Putting it bluntly. Every sin is a refusal of God (Genesis 3:6). Every sin is a manifestation of our will as unbroken before God. Every sin is trying to tear God from his throne (Ps 51:4). Every sin is an affront to God (Ps 50:21). Every sin (unless forgiven) is treasuring up wrath against a day of wrath (Romans 2:5). Every sin (unless forgiven) will be judged completely and eternally by a sin-hating, holy and just God, who keeps a complete record of each and every one of them (Romans 2:6; Rev 20:12; Rev 21:8).

Sin is not merely a mistake we make, it is “rebellion-in-action”. A shaking of our fist at God.

This is why we need the Lord Jesus Christ, and this is why we, as Christians, preach Him:

“Everyone who makes a practice of sinning also practices lawlessness; sin is lawlessness. You know that he appeared in order to take away sins, and in him there is no sin.”  1 John 3:4-5 ESV

We didn’t need a handyman to “fix our mistakes” rather we needed a Saviour to take away our sins; to save us from ourselves, yes, to redeem and reconcile us to God, and “in Him there is no sin”.

May the Lord help us to communicate to others the true awfulness of sin. So that they may seek the Saviour.

 

That old cat-killer, ‘Curiosity’

Curiosity killed the cat

Most of us have probably heard the old adage “Curiosity killed the cat”, but I submit to you that it has done more damage than that. I am convinced that it has killed quite a few humans as well.

It has also been, I suggest,  destructive in the spiritual life of believers. Perhaps there was a hint of curiosity even in of the well known parable of the Prodigal son, as he leaves for that far off land: to waste his substance in riotous living. (Luke 15)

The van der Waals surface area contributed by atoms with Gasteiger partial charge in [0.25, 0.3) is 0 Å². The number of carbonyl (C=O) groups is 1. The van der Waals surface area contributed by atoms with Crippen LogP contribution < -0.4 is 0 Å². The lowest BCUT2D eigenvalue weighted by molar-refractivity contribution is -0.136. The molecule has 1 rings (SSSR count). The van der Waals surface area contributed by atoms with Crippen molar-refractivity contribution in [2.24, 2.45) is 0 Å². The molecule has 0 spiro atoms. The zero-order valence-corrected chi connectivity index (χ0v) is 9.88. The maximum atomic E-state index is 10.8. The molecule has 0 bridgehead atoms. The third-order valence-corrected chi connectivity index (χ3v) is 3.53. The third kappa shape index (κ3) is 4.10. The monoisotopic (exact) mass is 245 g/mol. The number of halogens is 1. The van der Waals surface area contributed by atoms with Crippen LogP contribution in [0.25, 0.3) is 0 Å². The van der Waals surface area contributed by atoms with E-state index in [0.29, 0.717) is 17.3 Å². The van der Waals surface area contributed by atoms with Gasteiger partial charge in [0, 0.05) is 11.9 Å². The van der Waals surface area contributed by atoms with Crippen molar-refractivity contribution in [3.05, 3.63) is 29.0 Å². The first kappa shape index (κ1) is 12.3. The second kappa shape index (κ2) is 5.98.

If you, like I, were born with a inquiring mind, that curiosity may drive you in directions you never thought possible. It can be quite an explosive cocktail when mixed with the quick answers the internet provides.

Think of it. How do you respond when a headline flashes up on the webpage for something you are just curious about? Do you click it and head down a blind alley, not knowing what might come up next? I’m sure we have all been guilty of this at one time or another.

I suggest that we try not to make a habit of it, for curiosity can kill. Every corner on the internet may just have some hidden danger around it. We must remember that a 5 second look at something impure can take 20 years to erase. Worse, it can start a chain reaction which can lead ultimately to spiritual disaster.

How can we combat it? Here are some suggestions that I intend to try to follow.

1. Limit yourself – Can you limit yourself to (say) an hour a day on the internet? Believe it or not, the world revolved, the birds sang, and people lived for God before the internet was created 20-odd years ago!

2. Have a Purpose – Try to have a useful purpose when on the net. Surfing is  relaxing but it can also be stupefying, helping your guard to drop and making susceptible to things that normally you would steer clear of.

3. Quick Confession – If you do happen to stumble across something smutty or unclean, take yourself to the Lord to confess and forsake it. Even spend time reading His word to cleanse your mind.

4. Remember what God has made you, and to whom your eyes belong to. (1)

– “You are bought with a price” 1 Cor 6:20

– “Let your eyes look straight ahead, And your eyelids look right before you. Ponder the path of your feet, And let all your ways be established. Do not turn to the right or the left; Remove your foot from evil.” Proverbs 4:25-27